Saturday, January 5, 2013

The ABC


My mother’s maiden surname was “Carpenter.”  She is a direct descendant of the founder of the Rehoboth Carpenters, William Carpenter, who came to Rehoboth, Massachusetts in 1638.  

Several years ago I was gifted what is now one of my most cherished genealogical artifacts.  My mother’s brother inherited an original copy of A Genealogical History of the Rehoboth Branch of the Carpenter Family in America Brought Down From Their English Ancestor, John Carpenter, 1303, With Many Biographical Notes of Descendants and Allied Families.  It was given to me by my aunt after my uncle’s death.  The monumental genealogy was copyrighted in 1896 by the author/compiler Amos B. Carpenter of West Waterford, Vermont. 

Amos Bugbee Carpenter, No. 3010 in The ABC

The voluminous genealogy, known as “The Carpenter Memorial” or “The ABC” because of the inscription on the outer front cover [Carpenter Memorial OUR FAMILY 1303-1638-1898 Amos B. Carpenter], was published by the Press of Carpenter & Morehouse in Amherst, Massachusetts in 1898.  My great grandfather, Samuel Eber Carpenter (1853 – 1929), was one of the 345 named individual subscribers to the original publication. 

Samuel Eber Carpenter
The subscription roster in the back of the ABC lists all the individual subscribers and the number of copies they ordered if more than one.  The list also indicates that there were only seven libraries that originally subscribed to The ABC: 

New Hampshire State Library            Philadelphia Historical Library
Minnesota Historical Society                        Vermont State Library
New England Historic Genealogical Society Library
Library at Washington [perhaps the Library of Congress?]
Yale University Library 

Each of the named libraries bought a single copy of the Carpenter Genealogy, except for the “Library at Washington,” which bought two.  In total, there were 399 copies produced for the original subscription list – 391 copies by 345 individuals and the eight copies purchased by the named libraries.  The published book was leather bound and consisted of some 908 pages not including the title pages, Introduction, Preface, Contents and List of Illustrations.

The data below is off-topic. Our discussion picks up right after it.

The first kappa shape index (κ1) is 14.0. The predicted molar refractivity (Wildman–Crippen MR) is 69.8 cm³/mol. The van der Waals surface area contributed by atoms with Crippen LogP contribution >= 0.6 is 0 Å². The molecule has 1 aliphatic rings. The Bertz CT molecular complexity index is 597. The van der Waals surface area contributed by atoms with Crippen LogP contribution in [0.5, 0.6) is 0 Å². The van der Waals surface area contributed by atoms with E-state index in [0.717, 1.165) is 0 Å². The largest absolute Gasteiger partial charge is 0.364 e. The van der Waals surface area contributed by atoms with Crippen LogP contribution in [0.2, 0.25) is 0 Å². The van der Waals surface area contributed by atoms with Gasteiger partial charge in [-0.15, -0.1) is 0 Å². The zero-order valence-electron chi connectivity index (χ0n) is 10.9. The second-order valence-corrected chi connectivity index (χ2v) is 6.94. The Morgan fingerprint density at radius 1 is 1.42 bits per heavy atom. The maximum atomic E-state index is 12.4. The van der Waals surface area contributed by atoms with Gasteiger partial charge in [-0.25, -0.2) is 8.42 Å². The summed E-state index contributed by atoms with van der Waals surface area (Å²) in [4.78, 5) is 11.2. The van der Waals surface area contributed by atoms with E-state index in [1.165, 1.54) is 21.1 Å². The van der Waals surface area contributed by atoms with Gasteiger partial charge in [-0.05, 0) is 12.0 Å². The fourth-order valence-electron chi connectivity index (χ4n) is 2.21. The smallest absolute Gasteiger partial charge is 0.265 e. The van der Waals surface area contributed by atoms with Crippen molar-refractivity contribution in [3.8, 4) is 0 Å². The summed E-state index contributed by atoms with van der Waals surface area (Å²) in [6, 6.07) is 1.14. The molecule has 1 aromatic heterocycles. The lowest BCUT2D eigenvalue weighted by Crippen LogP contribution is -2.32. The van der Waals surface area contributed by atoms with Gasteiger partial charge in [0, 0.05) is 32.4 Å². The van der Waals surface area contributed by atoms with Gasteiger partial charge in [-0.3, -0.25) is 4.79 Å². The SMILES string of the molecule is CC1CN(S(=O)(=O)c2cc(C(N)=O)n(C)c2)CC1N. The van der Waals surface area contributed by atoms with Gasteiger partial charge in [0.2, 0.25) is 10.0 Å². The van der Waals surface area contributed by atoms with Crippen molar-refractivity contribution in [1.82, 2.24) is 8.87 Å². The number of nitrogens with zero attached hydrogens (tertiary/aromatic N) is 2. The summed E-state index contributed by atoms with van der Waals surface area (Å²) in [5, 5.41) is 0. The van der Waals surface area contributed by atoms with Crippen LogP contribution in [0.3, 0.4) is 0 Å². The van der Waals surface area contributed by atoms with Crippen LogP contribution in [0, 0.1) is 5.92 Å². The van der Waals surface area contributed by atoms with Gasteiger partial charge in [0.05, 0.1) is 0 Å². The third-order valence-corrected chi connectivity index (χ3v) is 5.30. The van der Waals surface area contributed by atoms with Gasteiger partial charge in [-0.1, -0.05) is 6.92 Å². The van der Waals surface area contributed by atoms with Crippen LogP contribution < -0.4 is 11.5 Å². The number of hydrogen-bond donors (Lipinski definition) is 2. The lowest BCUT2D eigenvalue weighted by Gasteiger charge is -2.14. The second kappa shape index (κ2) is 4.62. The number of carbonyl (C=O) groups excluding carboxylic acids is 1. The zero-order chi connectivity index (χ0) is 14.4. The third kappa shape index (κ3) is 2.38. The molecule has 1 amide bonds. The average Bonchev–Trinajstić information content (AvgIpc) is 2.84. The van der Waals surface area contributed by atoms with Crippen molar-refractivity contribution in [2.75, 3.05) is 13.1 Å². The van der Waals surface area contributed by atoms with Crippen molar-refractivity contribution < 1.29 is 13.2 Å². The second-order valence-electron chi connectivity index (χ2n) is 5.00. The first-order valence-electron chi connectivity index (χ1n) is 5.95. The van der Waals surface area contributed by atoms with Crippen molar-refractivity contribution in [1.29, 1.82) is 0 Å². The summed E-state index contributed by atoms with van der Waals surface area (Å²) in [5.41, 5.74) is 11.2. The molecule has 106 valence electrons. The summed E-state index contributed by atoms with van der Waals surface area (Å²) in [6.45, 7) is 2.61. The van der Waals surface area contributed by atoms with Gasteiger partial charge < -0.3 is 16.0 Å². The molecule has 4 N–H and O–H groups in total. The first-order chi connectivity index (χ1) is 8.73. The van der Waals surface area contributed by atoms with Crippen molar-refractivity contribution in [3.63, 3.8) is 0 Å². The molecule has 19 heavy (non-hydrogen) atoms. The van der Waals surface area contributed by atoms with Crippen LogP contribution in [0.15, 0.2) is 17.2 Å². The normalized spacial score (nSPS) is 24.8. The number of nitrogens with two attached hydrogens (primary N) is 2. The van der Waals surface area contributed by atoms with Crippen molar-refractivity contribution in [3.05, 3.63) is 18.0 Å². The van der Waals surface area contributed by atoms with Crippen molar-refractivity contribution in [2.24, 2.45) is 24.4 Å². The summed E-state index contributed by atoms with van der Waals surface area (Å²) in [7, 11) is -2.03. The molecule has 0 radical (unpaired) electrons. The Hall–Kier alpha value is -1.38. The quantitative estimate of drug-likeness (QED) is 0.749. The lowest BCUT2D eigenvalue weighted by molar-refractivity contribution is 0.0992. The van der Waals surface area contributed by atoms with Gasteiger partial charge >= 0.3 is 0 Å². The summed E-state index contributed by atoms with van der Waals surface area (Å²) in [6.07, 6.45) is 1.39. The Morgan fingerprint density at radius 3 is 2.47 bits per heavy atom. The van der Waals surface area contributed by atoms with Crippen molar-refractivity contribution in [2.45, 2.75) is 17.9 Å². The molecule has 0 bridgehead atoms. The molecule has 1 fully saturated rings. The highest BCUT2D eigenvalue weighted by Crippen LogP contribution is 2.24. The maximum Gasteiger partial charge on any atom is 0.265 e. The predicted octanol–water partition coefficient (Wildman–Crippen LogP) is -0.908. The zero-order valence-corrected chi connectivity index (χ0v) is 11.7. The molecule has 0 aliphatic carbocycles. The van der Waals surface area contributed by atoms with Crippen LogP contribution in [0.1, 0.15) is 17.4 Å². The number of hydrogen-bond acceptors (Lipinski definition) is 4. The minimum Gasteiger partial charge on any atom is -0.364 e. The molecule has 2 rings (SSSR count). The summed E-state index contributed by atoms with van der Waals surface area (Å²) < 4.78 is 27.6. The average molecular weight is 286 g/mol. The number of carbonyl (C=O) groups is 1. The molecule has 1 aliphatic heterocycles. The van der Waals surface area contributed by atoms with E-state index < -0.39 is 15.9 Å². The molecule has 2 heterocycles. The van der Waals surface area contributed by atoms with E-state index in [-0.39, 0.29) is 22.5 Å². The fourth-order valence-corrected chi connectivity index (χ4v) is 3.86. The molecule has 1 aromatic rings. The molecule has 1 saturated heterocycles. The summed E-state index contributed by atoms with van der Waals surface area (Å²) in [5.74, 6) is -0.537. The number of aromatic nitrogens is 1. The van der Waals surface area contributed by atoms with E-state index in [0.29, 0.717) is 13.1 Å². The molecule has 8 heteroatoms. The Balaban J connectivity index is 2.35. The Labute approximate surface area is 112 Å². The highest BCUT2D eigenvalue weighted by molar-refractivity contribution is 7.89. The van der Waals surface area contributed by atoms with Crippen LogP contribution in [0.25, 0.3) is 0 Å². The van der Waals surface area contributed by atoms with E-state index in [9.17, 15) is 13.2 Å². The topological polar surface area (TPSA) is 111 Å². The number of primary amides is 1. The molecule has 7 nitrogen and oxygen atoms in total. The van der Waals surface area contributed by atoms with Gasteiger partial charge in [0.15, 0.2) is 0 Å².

Unfortunately, when I received this very generous gift from my aunt, the book was 108 years old and in damaged condition.


About a year after receiving The ABC, when I realized fully what a rare, classic work it was, I decided to have it restored.  I also decided to have a clam-shell box constructed to properly house and protect it.  [The wonderful bindery resource I used will be the subject of a future posting.]  The result of the restoration is pictured below.




There is probably no such thing as a perfectly accurate genealogy -- and the larger the scope and ambition of a family history, the greater the room and likelihood for errors.  The sweeping scope of The ABC certainly made it vulnerable to inaccuracies and, over the years, many have been discovered.  Nevertheless, the monumental effort represented by The ABC makes it an extremely useful resource for any member of the greater Rehoboth Carpenter family.  The ABC also has an “Index of Persons Connected with the Family by Marriage” so it provides a convenient and valuable tool for researching other surnames.